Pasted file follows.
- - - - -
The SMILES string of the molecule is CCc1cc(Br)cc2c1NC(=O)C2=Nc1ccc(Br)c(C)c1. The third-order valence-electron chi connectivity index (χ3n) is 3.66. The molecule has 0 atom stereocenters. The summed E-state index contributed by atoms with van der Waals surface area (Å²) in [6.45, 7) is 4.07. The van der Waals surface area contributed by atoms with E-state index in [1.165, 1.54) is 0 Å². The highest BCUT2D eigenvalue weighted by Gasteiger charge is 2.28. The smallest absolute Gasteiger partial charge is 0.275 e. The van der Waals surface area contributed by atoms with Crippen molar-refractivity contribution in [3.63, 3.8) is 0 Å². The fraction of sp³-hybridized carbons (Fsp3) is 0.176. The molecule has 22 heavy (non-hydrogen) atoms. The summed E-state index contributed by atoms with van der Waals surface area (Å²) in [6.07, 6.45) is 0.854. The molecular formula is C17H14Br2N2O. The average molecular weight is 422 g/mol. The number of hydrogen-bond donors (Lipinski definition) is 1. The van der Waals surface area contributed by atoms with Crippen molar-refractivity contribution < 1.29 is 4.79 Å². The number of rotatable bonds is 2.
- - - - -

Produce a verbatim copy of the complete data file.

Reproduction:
The SMILES string of the molecule is CCc1cc(Br)cc2c1NC(=O)C2=Nc1ccc(Br)c(C)c1. The third-order valence-electron chi connectivity index (χ3n) is 3.66. The molecule has 0 atom stereocenters. The summed E-state index contributed by atoms with van der Waals surface area (Å²) in [6.45, 7) is 4.07. The van der Waals surface area contributed by atoms with E-state index in [1.165, 1.54) is 0 Å². The highest BCUT2D eigenvalue weighted by Gasteiger charge is 2.28. The smallest absolute Gasteiger partial charge is 0.275 e. The van der Waals surface area contributed by atoms with Crippen molar-refractivity contribution in [3.63, 3.8) is 0 Å². The fraction of sp³-hybridized carbons (Fsp3) is 0.176. The molecule has 22 heavy (non-hydrogen) atoms. The summed E-state index contributed by atoms with van der Waals surface area (Å²) in [6.07, 6.45) is 0.854. The molecular formula is C17H14Br2N2O. The average molecular weight is 422 g/mol. The number of hydrogen-bond donors (Lipinski definition) is 1. The van der Waals surface area contributed by atoms with Crippen molar-refractivity contribution < 1.29 is 4.79 Å². The number of rotatable bonds is 2.